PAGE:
Look out, there’s a mon­ster com­ing

It’s only a mat­ter of time be­fore a pop­ulist-po­lit­i­cal move­ment rises in Nova Sco­tia.


A pop­ulist po­lit­i­cal up­ris­ing will emerge in Nova Sco­tia’s po­lit­i­cal arena. It’s in­escapable, like fate.

Al­ready there have been sparks of life from young Pro­gres­sive Con­ser­va­tive mem­bers, fed­eral Tory hope­fuls and Hal­i­fax coun­cil­lors who—know­ingly or not—trudge out com­mon plays from the pop­ulist, far-right and lib­er­tar­ian on­line play­book.

Right now, though, the clos­est thing Nova Sco­tia has to a gen­uine right-of-cen­tre pop­ulist is John Lohr, one of the can­di­dates fight­ing this week­end for Pro­gres­sive Con­ser­va­tive Party lead­er­ship.

“John has cer­tainly done ev­ery­thing he can to mount a pop­ulist cam­paign,” says Chris Ly­don, vice-pres­i­dent of M5 pub­lic af­fairs, “in­ter­mit­tent” PC strate­gist, me­dia pun­dit and CBC ‘spin­buster.’ “It’s been pretty provoca­tive.”

The Kings North MLA has spent his cam­paign threat­en­ing uni­ver­si­ties with a with­drawal of gov­ern­ment fund­ing should they “give in to po­lit­i­cal cor­rect­ness” by shut­ting down “free speech.” He’s a proud pro-lifer who would “like to see the fed­eral gov­ern­ment put pa­ram­e­ters around abor­tion.” Lohr has also fol­lowed sim­i­lar pop­ulist po­lit­i­cal fig­ures by ig­nor­ing oper­a­tional ju­ris­dic­tions to re­lease vi­ral-friendly barbs about what­ever hot topic is trend­ing on­line, whether its the lack of Uber in Hal­i­fax, the re­moval of the Ed­ward Corn­wal­lis statue or wrongly claim­ing that en­vi­ron­men­tal ac­tivists against North­ern Pulp were paid pro­test­ers.

Some­one who is paid is Lohr’s cam­paign man­ager, Steve Out­house, who the Mac­Don­ald Note­book de­scribes as an “in­flu­en­tial back­room player dur­ing the 10-year long regime of Con­ser­va­tive leader Stephen Harp- er.” Out­house pre­vi­ously man­aged the fed­eral Con­ser­va­tive lead­er­ship cam­paign of Pierre Lemieux. The can­di­date’s mes­sag­ing fo­cused on so­cially con­ser­va­tive is­sues like re­open­ing the abor­tion de­bate in Par­lia­ment, op­pos­ing leg­is­la­tion to add gen­der ex­pres­sion to the Hu­man Rights Act and de­mand­ing greater au­thor­ity to screen im­mi­grants at our bor­ders to com­bat rad­i­cal Is­lam.

Ly­don, who’s old friends with Out­house, says the strategy for a dark-horse can­di­date like Lohr seems to be to “get this can­di­dacy from an also-ran, ‘isn’t John a good guy,’ to a lead­ing pol­icy can­di­date” by at­tempt­ing to go vi­ral in on­line con­ser­va­tive cir­cles.

It’s work­ing, a lit­tle. Lohr’s anti-left poli­cies have at­tracted ‘star’ en­dorse­ments from for­mer Aca­dia Univer­sity pro­fes­sor Rick Me­hta and for­mer leader of the Chris­tian Her­itage Party Jim Hnatiuk. There are also smaller en­dorse­ments, such as from Joe Hazel­ton, an IT man­ager in Yar­mouth whose YouTube chan­nel rants against Ge­orge Soros, “the rise of Is­lam in the west” and the Justin Trudeau’s ef­forts to “repa­tri­ate and rein­te­grate ISIS ter­ror­ists.” Hazel­ton’s rec­om­men­da­tion is proudly dis­played on Lohr’s cam­paign page.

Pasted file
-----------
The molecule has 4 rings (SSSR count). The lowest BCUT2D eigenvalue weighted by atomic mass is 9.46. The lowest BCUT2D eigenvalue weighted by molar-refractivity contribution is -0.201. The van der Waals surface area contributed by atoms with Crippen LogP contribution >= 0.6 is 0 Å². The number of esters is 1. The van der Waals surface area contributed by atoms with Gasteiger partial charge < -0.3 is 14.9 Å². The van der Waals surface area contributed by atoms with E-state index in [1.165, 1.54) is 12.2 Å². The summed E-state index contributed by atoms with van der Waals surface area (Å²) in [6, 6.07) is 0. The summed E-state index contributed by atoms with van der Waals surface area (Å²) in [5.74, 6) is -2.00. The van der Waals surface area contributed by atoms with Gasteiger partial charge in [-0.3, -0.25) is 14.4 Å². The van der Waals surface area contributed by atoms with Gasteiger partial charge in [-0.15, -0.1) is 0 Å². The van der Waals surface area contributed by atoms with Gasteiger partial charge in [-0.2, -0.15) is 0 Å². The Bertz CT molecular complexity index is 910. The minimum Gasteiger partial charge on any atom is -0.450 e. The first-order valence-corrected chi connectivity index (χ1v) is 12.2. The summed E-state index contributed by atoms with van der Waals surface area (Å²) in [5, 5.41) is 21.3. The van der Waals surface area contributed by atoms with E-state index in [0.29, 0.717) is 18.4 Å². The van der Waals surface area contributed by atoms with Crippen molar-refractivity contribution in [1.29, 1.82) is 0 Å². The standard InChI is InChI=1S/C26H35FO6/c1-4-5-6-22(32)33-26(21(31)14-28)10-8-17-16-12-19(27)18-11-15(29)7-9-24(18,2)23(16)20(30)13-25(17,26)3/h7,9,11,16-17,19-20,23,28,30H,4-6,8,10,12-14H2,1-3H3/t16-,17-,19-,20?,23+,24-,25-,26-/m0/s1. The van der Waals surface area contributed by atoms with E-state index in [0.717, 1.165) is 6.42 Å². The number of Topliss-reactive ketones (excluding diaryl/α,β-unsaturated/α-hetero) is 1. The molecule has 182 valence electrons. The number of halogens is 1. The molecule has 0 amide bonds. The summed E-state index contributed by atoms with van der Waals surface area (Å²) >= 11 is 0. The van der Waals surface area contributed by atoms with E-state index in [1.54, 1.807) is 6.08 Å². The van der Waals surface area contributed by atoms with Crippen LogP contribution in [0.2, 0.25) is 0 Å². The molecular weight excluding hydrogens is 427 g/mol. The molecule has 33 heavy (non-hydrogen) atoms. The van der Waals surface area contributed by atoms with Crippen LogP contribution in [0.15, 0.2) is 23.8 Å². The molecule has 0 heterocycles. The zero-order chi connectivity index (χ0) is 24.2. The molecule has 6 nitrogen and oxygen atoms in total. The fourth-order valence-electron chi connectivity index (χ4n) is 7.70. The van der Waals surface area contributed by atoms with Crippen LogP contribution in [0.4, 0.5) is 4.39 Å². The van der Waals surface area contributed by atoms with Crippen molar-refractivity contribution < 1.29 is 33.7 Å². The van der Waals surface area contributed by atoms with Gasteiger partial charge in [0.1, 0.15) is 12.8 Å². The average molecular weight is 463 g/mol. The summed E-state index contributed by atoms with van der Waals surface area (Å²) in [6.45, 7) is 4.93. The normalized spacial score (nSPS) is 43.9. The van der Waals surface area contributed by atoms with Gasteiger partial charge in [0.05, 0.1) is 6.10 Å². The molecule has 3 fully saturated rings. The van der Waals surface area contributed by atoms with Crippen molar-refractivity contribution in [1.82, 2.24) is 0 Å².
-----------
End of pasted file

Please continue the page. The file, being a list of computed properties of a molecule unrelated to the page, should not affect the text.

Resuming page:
Canada has a his­tory of these move­ments. There was the So­cial Credit Party, Pre­ston Man­ning’s Re­form Party and, more re­cently, fringe Tory per­son­al­i­ties like Kevin O’Leary and Kel­lie Leitch. It was at the fed­eral Con­ser­va­tive con­ven­tion in Hal­i­fax back in Au­gust that MP Maxime Bernier an­nounced he was leav­ing the CPC to form a “right of cen­tre, pop­ulist” Peo­ple’s Party of Canada.

A na­tional poll from last year found 80 per­cent of Cana­di­ans think “the elite” are “out of touch” with or­di­nary folks and that main­stream politi­cians can’t solve so­ci­ety’s prob­lems. Hard-line right-wing views have in­creas­ingly cropped up on univer­sity cam­puses and in al­ter­na­tive me­dia. Anti-im­mi­gra­tion, pro-na­tion­al­ist and racist voices are speak­ing up louder and be­ing am­pli­fied by their sup­port­ers. It’s a land­scape ripe for pop­ulists, and they’ve stepped up to the plate.

Doug Ford’s Tories took On­tario ear­lier this year. The Coali­tion Avenir Québec formed a ma­jor­ity gov­ern­ment in that province and the An­glo-cen­tric Peo­ple’s Al­liance made big strides re­cently in New Brunswick. Just this week, a white su­prem­a­cist came third in Toronto’s may­oral elec­tion. A dis­tant third, but she still earned some 25,000 votes.

Ly­don doesn’t think it’ll be a road Nova Sco­tia’s Tories head down, how­ever. The redTory Pro­gres­sive Con­ser­va­tive brand isn’t par­tic­u­larly right-of-cen­tre. The “real meat on the bone” for pop­ulism in the Mar­itimes, he says, could come from the left.

“You’re giv­ing non-tra­di­tional, so­cial me­dia driven ac­tivist vot­ers an out­side-the-box op­tion that isn’t one of the big two,” he says. “I don’t know if here in Nova Sco­tia it would be to the right.”

Right now, ev­ery party is strug­gling to spark the in­ter­est of mil­len­nial vot­ers, says the pun­dit. That means en­gag­ing with the pub­lic in those on­line spa­ces where they con­gre­gate, and telling them what­ever they want to hear. Add in a cult of per­son­al­ity and, well...

“If it’s not the un­beat­able sce­nario, it’s cer­tainly the req­ui­site sce­nario to be im­pact­ful right now,” says Ly­don.

In other words, a pop­ulist move­ment might be un­avoid­able if only be­cause it could be the best way to win. Now that’s scary.


Like fash­ion styles and food trends, Nova Sco­tia might just be a decade be­hind on po­lit­i­cal move­ments.

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